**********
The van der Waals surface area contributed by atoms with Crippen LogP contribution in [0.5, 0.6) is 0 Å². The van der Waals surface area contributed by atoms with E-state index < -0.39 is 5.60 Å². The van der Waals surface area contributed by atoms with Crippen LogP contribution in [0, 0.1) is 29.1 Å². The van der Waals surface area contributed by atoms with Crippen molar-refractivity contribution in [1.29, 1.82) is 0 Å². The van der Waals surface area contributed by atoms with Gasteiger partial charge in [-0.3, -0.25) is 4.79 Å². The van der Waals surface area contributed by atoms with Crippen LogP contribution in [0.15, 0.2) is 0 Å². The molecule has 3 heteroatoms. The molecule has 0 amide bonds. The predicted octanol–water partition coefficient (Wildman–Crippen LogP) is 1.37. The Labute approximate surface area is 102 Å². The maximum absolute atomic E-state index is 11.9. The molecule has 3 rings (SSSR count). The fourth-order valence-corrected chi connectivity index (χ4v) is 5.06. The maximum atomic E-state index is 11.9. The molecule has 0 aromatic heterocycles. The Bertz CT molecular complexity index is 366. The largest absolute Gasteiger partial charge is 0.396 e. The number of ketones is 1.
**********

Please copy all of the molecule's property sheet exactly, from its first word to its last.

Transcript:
The van der Waals surface area contributed by atoms with Crippen LogP contribution in [0.5, 0.6) is 0 Å². The van der Waals surface area contributed by atoms with E-state index < -0.39 is 5.60 Å². The van der Waals surface area contributed by atoms with Crippen LogP contribution in [0, 0.1) is 29.1 Å². The van der Waals surface area contributed by atoms with Crippen molar-refractivity contribution in [1.29, 1.82) is 0 Å². The van der Waals surface area contributed by atoms with Gasteiger partial charge in [-0.3, -0.25) is 4.79 Å². The van der Waals surface area contributed by atoms with Crippen LogP contribution in [0.15, 0.2) is 0 Å². The molecule has 3 heteroatoms. The molecule has 0 amide bonds. The predicted octanol–water partition coefficient (Wildman–Crippen LogP) is 1.37. The Labute approximate surface area is 102 Å². The maximum absolute atomic E-state index is 11.9. The molecule has 3 rings (SSSR count). The fourth-order valence-corrected chi connectivity index (χ4v) is 5.06. The maximum atomic E-state index is 11.9. The molecule has 0 aromatic heterocycles. The Bertz CT molecular complexity index is 366. The largest absolute Gasteiger partial charge is 0.396 e. The number of ketones is 1.